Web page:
The wavelength offset of the emission line was converted to a radial velocity based on the Doppler effect. Besides the different morphology of the jet, the radial velocities are also asymmetric, with the blue-shifted lobe being faster (∼280 km s−1) and the red-shifted lobe being slower (∼130 km s−1). The radial velocity in the blue-shifted lobe obtained with MUSE is consistent with the VLT/X-shooter result of 270 ± 20 km s−1 in Ellerbroek et al. (2014) at larger angular separations (i.e., > 5″). However, the red-shifted lobe observed with MUSE has a lower radial velocity of around 130 km s−1, which is lower than 170 ± 20 km s−1 that was obtained at distances of > 9″ (Ellerbroek et al. 2014). Nevertheless, our result is similar to the B2 knot2 that was observed at a closer distance of 3.3″ in 2011 (Günther et al. 2013), indicating a change in the radial velocity for the red-shifted lobe.

Considering the large extent (∼4.5″) of the blue-shifted lobe, we also measured the radial velocities for multiple lines as a function of the angular separation, which is shown in Fig. 2. The velocities of Hα are consistent with other lines that were not affected by the strong stellar line emission, except for the radial velocity in Hα at ∼0.62″that shows a larger velocity. This is likely caused by the residual from the wing of the stellar Hα line emission, which broadens the jet Hα line toward shorter wavelengths.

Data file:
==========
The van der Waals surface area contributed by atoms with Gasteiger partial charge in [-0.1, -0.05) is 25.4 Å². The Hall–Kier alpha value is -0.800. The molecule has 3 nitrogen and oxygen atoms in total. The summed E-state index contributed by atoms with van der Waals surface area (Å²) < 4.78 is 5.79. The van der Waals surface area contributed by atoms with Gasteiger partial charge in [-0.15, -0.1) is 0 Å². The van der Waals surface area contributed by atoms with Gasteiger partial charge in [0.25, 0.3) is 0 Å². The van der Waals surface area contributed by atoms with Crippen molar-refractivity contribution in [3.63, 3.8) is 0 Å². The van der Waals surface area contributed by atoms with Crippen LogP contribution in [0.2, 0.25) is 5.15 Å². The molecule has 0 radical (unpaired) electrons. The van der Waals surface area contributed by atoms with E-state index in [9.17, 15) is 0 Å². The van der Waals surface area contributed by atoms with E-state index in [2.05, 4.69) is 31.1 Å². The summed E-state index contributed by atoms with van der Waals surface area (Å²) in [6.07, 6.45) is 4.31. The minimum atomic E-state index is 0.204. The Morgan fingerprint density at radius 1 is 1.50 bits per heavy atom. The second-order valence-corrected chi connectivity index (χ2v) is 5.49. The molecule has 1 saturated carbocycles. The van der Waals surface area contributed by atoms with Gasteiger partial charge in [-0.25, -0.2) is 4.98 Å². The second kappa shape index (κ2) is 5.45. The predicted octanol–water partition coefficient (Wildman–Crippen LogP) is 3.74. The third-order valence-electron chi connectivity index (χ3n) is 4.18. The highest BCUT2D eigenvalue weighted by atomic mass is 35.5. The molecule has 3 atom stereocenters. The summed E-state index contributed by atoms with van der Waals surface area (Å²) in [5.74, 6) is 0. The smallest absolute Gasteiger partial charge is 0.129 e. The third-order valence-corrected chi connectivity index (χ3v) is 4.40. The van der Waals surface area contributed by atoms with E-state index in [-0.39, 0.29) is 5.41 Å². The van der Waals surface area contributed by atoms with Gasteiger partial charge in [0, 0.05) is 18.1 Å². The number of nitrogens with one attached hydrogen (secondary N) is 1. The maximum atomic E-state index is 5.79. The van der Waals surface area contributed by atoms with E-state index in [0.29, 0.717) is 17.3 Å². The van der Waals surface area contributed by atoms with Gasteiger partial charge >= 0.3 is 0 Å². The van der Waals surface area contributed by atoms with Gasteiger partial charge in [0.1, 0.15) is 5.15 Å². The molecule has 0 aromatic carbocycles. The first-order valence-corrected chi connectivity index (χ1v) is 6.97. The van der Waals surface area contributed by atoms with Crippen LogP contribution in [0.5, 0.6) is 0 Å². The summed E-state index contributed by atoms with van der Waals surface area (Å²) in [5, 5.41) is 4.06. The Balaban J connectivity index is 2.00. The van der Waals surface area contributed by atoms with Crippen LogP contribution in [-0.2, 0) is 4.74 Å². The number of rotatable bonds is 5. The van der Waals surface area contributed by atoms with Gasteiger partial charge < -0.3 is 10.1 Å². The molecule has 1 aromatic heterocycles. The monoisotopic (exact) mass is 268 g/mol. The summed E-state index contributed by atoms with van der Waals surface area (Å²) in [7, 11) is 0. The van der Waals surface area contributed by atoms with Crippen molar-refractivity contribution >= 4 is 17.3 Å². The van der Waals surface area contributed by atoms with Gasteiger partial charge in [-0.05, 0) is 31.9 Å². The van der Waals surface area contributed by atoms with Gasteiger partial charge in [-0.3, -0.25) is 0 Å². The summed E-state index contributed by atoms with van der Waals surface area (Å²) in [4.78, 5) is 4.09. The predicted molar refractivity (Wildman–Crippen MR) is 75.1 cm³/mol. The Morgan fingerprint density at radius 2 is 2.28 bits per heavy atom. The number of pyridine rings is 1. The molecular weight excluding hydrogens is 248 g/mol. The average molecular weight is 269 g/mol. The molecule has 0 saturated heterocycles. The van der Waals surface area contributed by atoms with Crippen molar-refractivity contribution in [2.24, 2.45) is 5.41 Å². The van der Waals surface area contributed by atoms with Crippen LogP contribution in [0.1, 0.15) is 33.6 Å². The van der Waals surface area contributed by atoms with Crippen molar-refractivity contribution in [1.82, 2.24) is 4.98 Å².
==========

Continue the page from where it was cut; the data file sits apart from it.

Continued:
We constructed the 2D velocity map of the [S II] λ673 and the Hα lines for the B3 and A4 knots, respectively, with a binning of 2 × 2 spaxels (see, Fig. 1). We excluded the binned spaxels that the S/N of the line emission is less than 3σ and then performed a single Gaussian fitting in the spectral direction for each remaining spaxel. The velocity uncertainty map can be found in Appendix D.1, which shows the fitting error caused by the noise. Considering the uncertainty of around 10 km s−1, the velocity of the A4 knot traced by Hα shows a relatively uniform distribution down to 100 mas. We note that only the Hα emission line has enough S/N to make the 2D velocity map for the A4 knot. As for the B3 knot, multiple lines (i.e., [S II] λ671, [N II] λ658, [O I] λ636, and [Ca II] λ729) have results consistent with [S II] λ673 in Fig. 1, showing a uniform distribution without a significant velocity decrease transverse to the jet direction.